Xenotransplantation and 3-D bioprinting are not yet viable solutions to repairing human organs, however medical reliance on technologies, some implanted and increasingly with ‘smart’ functionalities, is. Some implantable medical technologies such as cardiac devices, cochlear implants and deep brain stimulators are autonomous, intelligent and responsive to the extent that they fulfil the criteria of a cybernetic system as originally defined as a closed loop feedback system. However, ICDs go beyond this functionality and have command-control-communicate intelligence (C3I according to (Haraway, 1991). Implanting cybernetic systems into organisms creates cyborgs. Yet using the term to describe people is highly controversial, mainly because the cyborg is commonly associated with the monsters represented in film and books. Although authors in science and technology studies use the cyborg term in a more nuanced way, little is known about how individuals who experience cyborgisation processes feel or have had their voice listened to. In this chapter, I outline the various cyborg representations, show how they can be used to apply to different people, as well as advocating for the need to reclaim the ‘everyday cyborg’. This is because the everyday cyborg makes the stratification of cyborgisation visible (demonstrating the gendered nature of ICD implantation, for example). But ‘everyday cyborg’ also highlights the existence of unique challenges that may be faced. These challenges relate to acclimatisation after the implantation of the ICD which compromises body image and integrity, affecting identity (so called ‘Triad of I’) and coming to terms with the activation of the device when it emits a shock.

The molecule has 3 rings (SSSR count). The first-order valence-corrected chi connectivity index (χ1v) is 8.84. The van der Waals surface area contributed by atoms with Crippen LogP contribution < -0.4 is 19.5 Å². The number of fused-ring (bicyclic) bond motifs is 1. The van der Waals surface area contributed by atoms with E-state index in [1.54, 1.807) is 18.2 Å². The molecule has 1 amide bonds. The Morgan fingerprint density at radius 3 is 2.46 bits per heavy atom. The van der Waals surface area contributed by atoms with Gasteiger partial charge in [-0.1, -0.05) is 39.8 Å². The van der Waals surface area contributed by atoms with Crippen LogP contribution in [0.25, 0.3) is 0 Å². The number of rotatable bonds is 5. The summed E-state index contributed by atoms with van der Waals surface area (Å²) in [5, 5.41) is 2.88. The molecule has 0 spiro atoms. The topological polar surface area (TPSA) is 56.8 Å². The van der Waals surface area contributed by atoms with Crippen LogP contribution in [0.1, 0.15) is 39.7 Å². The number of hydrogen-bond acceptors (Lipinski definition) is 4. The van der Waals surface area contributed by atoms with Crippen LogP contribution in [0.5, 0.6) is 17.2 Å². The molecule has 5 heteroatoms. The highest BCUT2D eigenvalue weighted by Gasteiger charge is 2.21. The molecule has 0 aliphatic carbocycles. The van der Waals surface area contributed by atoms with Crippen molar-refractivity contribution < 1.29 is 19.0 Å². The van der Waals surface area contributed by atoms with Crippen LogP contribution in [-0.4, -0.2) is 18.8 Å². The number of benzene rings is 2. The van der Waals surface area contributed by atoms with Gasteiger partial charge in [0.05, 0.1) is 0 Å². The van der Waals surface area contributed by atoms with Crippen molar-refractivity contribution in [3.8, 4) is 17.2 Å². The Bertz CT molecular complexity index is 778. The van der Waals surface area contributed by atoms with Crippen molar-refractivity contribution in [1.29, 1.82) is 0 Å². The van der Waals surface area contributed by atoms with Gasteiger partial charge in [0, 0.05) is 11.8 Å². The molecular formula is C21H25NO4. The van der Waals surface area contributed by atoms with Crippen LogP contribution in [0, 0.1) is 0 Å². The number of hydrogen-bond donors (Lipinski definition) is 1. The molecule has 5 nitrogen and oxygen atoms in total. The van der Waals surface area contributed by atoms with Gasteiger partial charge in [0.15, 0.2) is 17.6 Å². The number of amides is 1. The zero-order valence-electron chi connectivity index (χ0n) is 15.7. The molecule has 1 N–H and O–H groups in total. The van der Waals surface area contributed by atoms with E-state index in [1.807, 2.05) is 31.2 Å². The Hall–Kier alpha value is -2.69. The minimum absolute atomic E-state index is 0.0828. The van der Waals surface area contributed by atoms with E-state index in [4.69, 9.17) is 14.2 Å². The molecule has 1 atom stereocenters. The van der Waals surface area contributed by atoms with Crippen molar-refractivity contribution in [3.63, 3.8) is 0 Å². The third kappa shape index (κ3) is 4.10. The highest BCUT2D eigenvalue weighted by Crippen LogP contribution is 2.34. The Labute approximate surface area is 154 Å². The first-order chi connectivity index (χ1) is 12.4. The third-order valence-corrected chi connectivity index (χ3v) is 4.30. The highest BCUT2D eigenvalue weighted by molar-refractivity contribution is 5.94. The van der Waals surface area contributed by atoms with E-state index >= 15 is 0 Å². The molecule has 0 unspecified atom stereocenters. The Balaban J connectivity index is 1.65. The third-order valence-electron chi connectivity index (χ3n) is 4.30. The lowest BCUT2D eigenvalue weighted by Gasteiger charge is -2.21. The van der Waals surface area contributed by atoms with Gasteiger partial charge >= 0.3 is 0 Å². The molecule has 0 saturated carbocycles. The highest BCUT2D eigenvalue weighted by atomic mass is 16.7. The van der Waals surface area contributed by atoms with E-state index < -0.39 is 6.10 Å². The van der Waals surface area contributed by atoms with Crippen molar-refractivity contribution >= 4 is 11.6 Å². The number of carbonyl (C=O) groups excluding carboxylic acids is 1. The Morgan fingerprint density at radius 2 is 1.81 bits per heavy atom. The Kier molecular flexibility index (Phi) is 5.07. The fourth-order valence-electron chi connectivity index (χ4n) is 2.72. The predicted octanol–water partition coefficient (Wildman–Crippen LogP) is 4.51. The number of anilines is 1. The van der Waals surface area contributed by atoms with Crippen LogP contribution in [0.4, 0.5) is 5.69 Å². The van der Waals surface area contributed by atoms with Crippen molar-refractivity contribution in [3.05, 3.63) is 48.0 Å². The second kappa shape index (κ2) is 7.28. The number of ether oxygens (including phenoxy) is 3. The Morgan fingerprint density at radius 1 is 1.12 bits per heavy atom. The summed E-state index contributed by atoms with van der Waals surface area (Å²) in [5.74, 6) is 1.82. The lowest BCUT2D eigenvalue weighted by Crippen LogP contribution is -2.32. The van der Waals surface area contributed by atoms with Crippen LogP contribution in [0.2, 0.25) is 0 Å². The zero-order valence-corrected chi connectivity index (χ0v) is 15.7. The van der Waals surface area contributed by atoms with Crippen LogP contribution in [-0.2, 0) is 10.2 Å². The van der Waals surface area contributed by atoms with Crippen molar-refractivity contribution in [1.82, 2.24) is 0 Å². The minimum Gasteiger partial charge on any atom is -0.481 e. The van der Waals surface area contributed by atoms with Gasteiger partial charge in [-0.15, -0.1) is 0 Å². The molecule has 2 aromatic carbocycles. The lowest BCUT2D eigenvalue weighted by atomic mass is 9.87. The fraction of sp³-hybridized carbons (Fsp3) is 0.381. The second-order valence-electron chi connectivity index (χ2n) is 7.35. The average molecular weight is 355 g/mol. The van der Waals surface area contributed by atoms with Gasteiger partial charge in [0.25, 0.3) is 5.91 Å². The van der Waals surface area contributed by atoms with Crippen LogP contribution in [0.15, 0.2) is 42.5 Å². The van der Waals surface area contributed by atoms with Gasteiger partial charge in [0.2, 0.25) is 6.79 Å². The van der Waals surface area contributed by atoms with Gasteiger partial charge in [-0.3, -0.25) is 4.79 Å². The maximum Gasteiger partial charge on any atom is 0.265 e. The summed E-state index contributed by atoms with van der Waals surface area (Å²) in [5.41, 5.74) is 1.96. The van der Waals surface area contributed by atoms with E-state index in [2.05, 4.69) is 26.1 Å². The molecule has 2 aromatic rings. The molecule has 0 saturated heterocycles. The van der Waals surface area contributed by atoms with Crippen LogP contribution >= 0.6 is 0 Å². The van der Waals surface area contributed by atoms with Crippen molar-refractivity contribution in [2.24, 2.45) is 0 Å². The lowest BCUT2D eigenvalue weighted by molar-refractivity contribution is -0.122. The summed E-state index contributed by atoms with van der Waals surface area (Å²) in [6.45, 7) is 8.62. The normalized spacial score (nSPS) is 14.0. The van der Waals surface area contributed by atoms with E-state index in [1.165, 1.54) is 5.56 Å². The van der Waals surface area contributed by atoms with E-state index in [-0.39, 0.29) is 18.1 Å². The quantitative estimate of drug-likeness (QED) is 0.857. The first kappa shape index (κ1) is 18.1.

In the Catholic areas of Europe, the human remains (both their bones and the fabrics they touched) of persons considered to have been exceptional are usually stored for transformation into relics. The production and the reproduction of the object-relic takes place within monasteries and is carried out firstly on the material level. In this article I intend to present in detail, from an anthropological standpoint, the practices used to process such remains, the role of the social actors involved and the political-ecclesiastical dynamics connected with them. Owing to obvious difficulties in accessing enclosed communities, such practices are usually overlooked in historiographical and ethno-anthropological analyses, while they should instead be considered the most important moment in the lengthy process intended to give form and meaning to remains, with a view to their exhibition and use in ritual.